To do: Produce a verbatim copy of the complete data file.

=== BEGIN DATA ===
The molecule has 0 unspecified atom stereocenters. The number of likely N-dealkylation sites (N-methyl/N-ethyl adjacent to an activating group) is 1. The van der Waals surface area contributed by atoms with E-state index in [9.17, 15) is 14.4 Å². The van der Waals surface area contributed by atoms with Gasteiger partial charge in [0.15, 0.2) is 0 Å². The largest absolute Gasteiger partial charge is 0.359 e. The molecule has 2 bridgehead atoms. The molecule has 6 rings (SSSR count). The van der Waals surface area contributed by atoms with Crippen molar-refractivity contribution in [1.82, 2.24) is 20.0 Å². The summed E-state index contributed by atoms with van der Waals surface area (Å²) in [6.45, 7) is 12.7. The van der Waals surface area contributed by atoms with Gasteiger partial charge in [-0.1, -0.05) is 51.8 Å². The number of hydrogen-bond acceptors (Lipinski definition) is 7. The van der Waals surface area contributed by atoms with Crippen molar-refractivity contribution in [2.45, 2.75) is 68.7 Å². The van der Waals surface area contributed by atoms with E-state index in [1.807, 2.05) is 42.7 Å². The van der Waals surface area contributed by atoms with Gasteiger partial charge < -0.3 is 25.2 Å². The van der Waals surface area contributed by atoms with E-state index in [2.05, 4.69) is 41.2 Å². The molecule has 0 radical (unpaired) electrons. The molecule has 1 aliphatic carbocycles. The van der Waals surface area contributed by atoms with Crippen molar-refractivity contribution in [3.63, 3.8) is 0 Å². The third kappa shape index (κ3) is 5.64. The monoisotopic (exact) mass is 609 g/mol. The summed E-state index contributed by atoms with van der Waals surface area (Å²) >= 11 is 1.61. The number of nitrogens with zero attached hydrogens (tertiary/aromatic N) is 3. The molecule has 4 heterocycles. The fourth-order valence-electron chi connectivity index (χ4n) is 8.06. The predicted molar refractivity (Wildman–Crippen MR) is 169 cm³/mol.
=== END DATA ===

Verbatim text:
The molecule has 0 unspecified atom stereocenters. The number of likely N-dealkylation sites (N-methyl/N-ethyl adjacent to an activating group) is 1. The van der Waals surface area contributed by atoms with E-state index in [9.17, 15) is 14.4 Å². The van der Waals surface area contributed by atoms with Gasteiger partial charge in [0.15, 0.2) is 0 Å². The largest absolute Gasteiger partial charge is 0.359 e. The molecule has 2 bridgehead atoms. The molecule has 6 rings (SSSR count). The van der Waals surface area contributed by atoms with Crippen molar-refractivity contribution in [1.82, 2.24) is 20.0 Å². The summed E-state index contributed by atoms with van der Waals surface area (Å²) in [6.45, 7) is 12.7. The van der Waals surface area contributed by atoms with Gasteiger partial charge in [-0.1, -0.05) is 51.8 Å². The number of hydrogen-bond acceptors (Lipinski definition) is 7. The van der Waals surface area contributed by atoms with Crippen molar-refractivity contribution in [2.45, 2.75) is 68.7 Å². The van der Waals surface area contributed by atoms with E-state index in [1.807, 2.05) is 42.7 Å². The van der Waals surface area contributed by atoms with Gasteiger partial charge < -0.3 is 25.2 Å². The van der Waals surface area contributed by atoms with E-state index in [2.05, 4.69) is 41.2 Å². The molecule has 0 radical (unpaired) electrons. The molecule has 1 aliphatic carbocycles. The van der Waals surface area contributed by atoms with Crippen molar-refractivity contribution in [3.63, 3.8) is 0 Å². The third kappa shape index (κ3) is 5.64. The monoisotopic (exact) mass is 609 g/mol. The summed E-state index contributed by atoms with van der Waals surface area (Å²) >= 11 is 1.61. The number of nitrogens with zero attached hydrogens (tertiary/aromatic N) is 3. The molecule has 4 heterocycles. The fourth-order valence-electron chi connectivity index (χ4n) is 8.06. The predicted molar refractivity (Wildman–Crippen MR) is 169 cm³/mol.